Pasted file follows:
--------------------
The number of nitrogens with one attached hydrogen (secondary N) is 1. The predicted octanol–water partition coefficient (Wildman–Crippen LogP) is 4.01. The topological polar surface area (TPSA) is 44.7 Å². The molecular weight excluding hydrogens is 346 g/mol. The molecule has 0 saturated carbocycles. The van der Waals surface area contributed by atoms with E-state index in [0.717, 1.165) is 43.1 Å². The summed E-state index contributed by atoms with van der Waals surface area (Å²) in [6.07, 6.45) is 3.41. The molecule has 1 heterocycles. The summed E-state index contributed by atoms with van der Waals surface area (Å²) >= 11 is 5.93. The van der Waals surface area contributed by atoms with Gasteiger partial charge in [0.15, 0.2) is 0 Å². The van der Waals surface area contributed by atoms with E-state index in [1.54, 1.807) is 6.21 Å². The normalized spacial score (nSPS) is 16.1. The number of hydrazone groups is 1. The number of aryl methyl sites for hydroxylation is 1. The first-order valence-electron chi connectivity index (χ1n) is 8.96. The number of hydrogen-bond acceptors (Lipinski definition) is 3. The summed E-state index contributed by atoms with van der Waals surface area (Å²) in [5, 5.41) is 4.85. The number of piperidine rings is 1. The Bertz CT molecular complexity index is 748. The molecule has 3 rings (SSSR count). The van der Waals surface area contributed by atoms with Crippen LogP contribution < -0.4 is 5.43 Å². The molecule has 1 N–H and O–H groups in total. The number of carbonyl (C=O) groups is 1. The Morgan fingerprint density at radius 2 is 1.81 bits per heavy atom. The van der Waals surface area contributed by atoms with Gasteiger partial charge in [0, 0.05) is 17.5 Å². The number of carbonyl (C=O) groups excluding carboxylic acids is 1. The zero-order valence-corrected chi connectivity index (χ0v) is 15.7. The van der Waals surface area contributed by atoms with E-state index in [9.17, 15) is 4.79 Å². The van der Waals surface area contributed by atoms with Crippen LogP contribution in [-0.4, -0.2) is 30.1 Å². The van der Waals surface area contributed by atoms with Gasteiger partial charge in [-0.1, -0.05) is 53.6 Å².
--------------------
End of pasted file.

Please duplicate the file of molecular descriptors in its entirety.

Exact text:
The number of nitrogens with one attached hydrogen (secondary N) is 1. The predicted octanol–water partition coefficient (Wildman–Crippen LogP) is 4.01. The topological polar surface area (TPSA) is 44.7 Å². The molecular weight excluding hydrogens is 346 g/mol. The molecule has 0 saturated carbocycles. The van der Waals surface area contributed by atoms with E-state index in [0.717, 1.165) is 43.1 Å². The summed E-state index contributed by atoms with van der Waals surface area (Å²) in [6.07, 6.45) is 3.41. The molecule has 1 heterocycles. The summed E-state index contributed by atoms with van der Waals surface area (Å²) >= 11 is 5.93. The van der Waals surface area contributed by atoms with Gasteiger partial charge in [0.15, 0.2) is 0 Å². The van der Waals surface area contributed by atoms with E-state index in [1.54, 1.807) is 6.21 Å². The normalized spacial score (nSPS) is 16.1. The number of hydrazone groups is 1. The number of aryl methyl sites for hydroxylation is 1. The first-order valence-electron chi connectivity index (χ1n) is 8.96. The number of hydrogen-bond acceptors (Lipinski definition) is 3. The summed E-state index contributed by atoms with van der Waals surface area (Å²) in [5, 5.41) is 4.85. The number of piperidine rings is 1. The Bertz CT molecular complexity index is 748. The molecule has 3 rings (SSSR count). The van der Waals surface area contributed by atoms with Crippen LogP contribution < -0.4 is 5.43 Å². The molecule has 1 N–H and O–H groups in total. The number of carbonyl (C=O) groups is 1. The Morgan fingerprint density at radius 2 is 1.81 bits per heavy atom. The van der Waals surface area contributed by atoms with Gasteiger partial charge in [0, 0.05) is 17.5 Å². The number of carbonyl (C=O) groups excluding carboxylic acids is 1. The zero-order valence-corrected chi connectivity index (χ0v) is 15.7. The van der Waals surface area contributed by atoms with E-state index in [9.17, 15) is 4.79 Å². The van der Waals surface area contributed by atoms with Crippen LogP contribution in [-0.4, -0.2) is 30.1 Å². The van der Waals surface area contributed by atoms with Gasteiger partial charge in [-0.1, -0.05) is 53.6 Å².